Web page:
Bryan Stevenson was a young lawyer when he founded the Equal Justice Initiative, a legal practice dedicated to defending those most desperate and in need: the poor, the wrongly condemned, and women and children trapped in the farthest reaches of our criminal justice system. One of his first cases was that of Walter McMillian, a young man who was sentenced to die for a notorious murder he insisted he didn’t commit. The case drew Bryan into a tangle of conspiracy, political machination, and legal brinksmanship—and transformed his understanding of mercy and justice forever.
Just Mercy is at once an unforgettable account of an idealistic, gifted young lawyer’s coming of age, a moving window into the lives of those he has defended, and an inspiring argument for compassion in the pursuit of true justice.
Just Mercy begins with information about Bryan Stevenson growing up poor in a racially segregated community in Delaware. He remembers his grandmother telling him, "You can't understand most of the important things from a distance, Bryan. You have to get close". How does Stevenson get close to the incarcerated people he is helping? How does getting close to Walter McMillian affect Stevenson's life? Can you be an effective criminal lawyer without getting close?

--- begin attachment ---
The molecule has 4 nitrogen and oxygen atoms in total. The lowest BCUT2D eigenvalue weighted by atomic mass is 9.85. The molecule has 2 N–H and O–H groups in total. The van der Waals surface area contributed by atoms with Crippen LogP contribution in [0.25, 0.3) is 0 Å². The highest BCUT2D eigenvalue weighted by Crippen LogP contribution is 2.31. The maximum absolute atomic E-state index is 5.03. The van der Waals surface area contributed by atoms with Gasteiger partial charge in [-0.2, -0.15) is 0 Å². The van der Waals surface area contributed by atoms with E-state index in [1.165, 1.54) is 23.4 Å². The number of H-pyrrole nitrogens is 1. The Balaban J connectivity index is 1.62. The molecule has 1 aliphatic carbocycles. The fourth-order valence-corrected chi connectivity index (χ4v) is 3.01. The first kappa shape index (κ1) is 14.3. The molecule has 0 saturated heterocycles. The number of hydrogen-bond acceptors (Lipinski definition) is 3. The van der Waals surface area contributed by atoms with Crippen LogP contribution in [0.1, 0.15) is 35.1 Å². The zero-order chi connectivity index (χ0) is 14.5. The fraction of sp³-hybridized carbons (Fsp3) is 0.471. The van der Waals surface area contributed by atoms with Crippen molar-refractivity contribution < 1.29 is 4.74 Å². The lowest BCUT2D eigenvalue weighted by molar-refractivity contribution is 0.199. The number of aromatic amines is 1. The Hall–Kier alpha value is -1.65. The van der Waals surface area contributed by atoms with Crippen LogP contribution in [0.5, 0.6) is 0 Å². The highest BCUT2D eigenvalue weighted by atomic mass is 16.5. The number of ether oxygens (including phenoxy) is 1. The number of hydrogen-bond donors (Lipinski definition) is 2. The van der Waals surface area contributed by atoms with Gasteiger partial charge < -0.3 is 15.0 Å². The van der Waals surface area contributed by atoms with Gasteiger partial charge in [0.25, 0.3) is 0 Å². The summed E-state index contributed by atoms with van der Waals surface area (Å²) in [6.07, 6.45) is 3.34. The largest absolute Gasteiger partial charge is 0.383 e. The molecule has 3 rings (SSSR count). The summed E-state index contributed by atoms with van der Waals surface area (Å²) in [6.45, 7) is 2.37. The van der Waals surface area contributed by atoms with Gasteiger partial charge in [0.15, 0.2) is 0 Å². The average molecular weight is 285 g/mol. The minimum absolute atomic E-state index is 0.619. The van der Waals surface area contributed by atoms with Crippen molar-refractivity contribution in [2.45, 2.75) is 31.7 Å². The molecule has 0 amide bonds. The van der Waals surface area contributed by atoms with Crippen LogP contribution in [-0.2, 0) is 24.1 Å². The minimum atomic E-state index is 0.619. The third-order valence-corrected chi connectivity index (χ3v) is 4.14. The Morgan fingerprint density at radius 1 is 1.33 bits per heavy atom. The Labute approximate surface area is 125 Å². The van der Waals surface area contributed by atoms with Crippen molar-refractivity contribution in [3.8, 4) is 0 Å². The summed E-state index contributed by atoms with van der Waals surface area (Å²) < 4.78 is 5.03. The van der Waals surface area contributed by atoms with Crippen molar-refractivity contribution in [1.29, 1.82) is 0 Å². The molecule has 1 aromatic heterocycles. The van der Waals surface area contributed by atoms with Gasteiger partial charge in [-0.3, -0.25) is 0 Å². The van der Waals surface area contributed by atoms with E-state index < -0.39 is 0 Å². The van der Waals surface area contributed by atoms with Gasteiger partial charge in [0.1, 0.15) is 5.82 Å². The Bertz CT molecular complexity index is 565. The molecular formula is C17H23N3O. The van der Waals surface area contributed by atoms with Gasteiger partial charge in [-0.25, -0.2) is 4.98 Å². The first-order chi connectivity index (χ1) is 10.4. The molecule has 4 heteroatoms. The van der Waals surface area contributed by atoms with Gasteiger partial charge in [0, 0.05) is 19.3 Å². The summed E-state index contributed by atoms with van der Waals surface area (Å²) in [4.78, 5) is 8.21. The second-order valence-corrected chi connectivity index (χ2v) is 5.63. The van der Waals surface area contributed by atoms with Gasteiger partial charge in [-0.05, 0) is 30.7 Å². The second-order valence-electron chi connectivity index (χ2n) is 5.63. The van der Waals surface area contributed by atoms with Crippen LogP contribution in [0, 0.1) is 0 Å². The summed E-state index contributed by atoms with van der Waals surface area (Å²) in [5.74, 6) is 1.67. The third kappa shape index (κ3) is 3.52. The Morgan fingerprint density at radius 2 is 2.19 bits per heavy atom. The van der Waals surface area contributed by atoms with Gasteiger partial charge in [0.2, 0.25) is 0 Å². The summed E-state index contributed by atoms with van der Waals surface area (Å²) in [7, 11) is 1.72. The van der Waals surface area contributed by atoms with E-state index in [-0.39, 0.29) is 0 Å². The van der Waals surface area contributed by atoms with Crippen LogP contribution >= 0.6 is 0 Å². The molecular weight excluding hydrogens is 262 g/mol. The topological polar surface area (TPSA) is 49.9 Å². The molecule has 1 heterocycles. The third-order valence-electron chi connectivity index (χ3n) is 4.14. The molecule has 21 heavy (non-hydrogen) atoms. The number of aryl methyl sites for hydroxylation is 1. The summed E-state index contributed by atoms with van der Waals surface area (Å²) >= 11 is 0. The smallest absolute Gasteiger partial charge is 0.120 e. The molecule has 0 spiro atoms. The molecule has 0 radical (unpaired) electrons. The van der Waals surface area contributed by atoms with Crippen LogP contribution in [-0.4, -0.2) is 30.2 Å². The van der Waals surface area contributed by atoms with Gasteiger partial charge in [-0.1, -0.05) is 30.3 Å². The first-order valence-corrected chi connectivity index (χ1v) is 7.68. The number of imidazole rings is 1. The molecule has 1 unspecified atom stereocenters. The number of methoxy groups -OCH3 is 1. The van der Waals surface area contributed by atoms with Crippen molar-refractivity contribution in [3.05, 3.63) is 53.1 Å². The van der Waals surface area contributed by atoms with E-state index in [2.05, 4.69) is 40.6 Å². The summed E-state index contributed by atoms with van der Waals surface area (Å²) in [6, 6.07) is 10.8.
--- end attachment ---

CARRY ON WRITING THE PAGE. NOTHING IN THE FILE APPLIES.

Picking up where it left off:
As a result of his extensive work with low income and incarcerated people, Stevenson concludes that "the opposite of poverty is not wealth: the opposite of poverty is justice". What does this statement mean? What examples in the book inform Stevenson's position on poverty and justice? What is justice? What does "Just Mercy" mean?
Many United States citizens will find this book painful to read, demoralizing and even shameful. What kind(s) of emotional state(s) did the book bring up in you? Is this a book about combating racism? What do you think this book is about?